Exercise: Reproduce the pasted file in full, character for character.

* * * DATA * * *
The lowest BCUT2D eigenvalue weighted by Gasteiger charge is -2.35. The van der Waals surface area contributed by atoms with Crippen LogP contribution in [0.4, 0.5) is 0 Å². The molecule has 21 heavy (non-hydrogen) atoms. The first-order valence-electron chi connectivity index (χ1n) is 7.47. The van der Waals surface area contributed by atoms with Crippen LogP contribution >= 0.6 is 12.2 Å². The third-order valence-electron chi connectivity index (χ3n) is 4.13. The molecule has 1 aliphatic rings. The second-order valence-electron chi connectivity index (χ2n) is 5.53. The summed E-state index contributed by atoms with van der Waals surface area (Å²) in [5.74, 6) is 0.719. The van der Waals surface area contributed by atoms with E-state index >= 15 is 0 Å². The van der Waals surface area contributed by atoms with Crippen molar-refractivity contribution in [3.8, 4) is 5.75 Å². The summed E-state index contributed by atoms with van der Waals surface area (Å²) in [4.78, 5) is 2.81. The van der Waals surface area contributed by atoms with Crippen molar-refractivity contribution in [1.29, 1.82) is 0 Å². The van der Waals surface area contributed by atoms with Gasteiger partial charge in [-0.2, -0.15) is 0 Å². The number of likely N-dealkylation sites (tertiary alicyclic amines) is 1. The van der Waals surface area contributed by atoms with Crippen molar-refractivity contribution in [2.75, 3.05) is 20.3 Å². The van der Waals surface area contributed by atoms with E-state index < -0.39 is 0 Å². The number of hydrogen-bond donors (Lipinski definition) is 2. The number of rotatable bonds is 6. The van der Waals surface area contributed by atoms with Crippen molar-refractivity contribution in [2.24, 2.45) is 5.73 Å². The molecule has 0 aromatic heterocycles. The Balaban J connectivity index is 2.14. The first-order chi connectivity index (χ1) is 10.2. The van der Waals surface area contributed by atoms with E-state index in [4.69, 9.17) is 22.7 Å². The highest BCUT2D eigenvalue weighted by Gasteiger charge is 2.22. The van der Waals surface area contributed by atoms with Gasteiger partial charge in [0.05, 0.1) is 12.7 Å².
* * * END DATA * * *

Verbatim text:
The lowest BCUT2D eigenvalue weighted by Gasteiger charge is -2.35. The van der Waals surface area contributed by atoms with Crippen LogP contribution in [0.4, 0.5) is 0 Å². The molecule has 21 heavy (non-hydrogen) atoms. The first-order valence-electron chi connectivity index (χ1n) is 7.47. The van der Waals surface area contributed by atoms with Crippen LogP contribution >= 0.6 is 12.2 Å². The third-order valence-electron chi connectivity index (χ3n) is 4.13. The molecule has 1 aliphatic rings. The second-order valence-electron chi connectivity index (χ2n) is 5.53. The summed E-state index contributed by atoms with van der Waals surface area (Å²) in [5.74, 6) is 0.719. The van der Waals surface area contributed by atoms with E-state index >= 15 is 0 Å². The van der Waals surface area contributed by atoms with Crippen molar-refractivity contribution in [3.8, 4) is 5.75 Å². The summed E-state index contributed by atoms with van der Waals surface area (Å²) in [4.78, 5) is 2.81. The van der Waals surface area contributed by atoms with Crippen molar-refractivity contribution in [1.29, 1.82) is 0 Å². The van der Waals surface area contributed by atoms with Gasteiger partial charge in [-0.2, -0.15) is 0 Å². The number of likely N-dealkylation sites (tertiary alicyclic amines) is 1. The van der Waals surface area contributed by atoms with Crippen molar-refractivity contribution in [2.75, 3.05) is 20.3 Å². The van der Waals surface area contributed by atoms with E-state index < -0.39 is 0 Å². The number of hydrogen-bond donors (Lipinski definition) is 2. The number of rotatable bonds is 6. The van der Waals surface area contributed by atoms with Crippen molar-refractivity contribution in [2.24, 2.45) is 5.73 Å². The molecule has 0 aromatic heterocycles. The Balaban J connectivity index is 2.14. The first-order chi connectivity index (χ1) is 10.2. The van der Waals surface area contributed by atoms with E-state index in [4.69, 9.17) is 22.7 Å². The highest BCUT2D eigenvalue weighted by Gasteiger charge is 2.22. The van der Waals surface area contributed by atoms with Gasteiger partial charge in [0.05, 0.1) is 12.7 Å².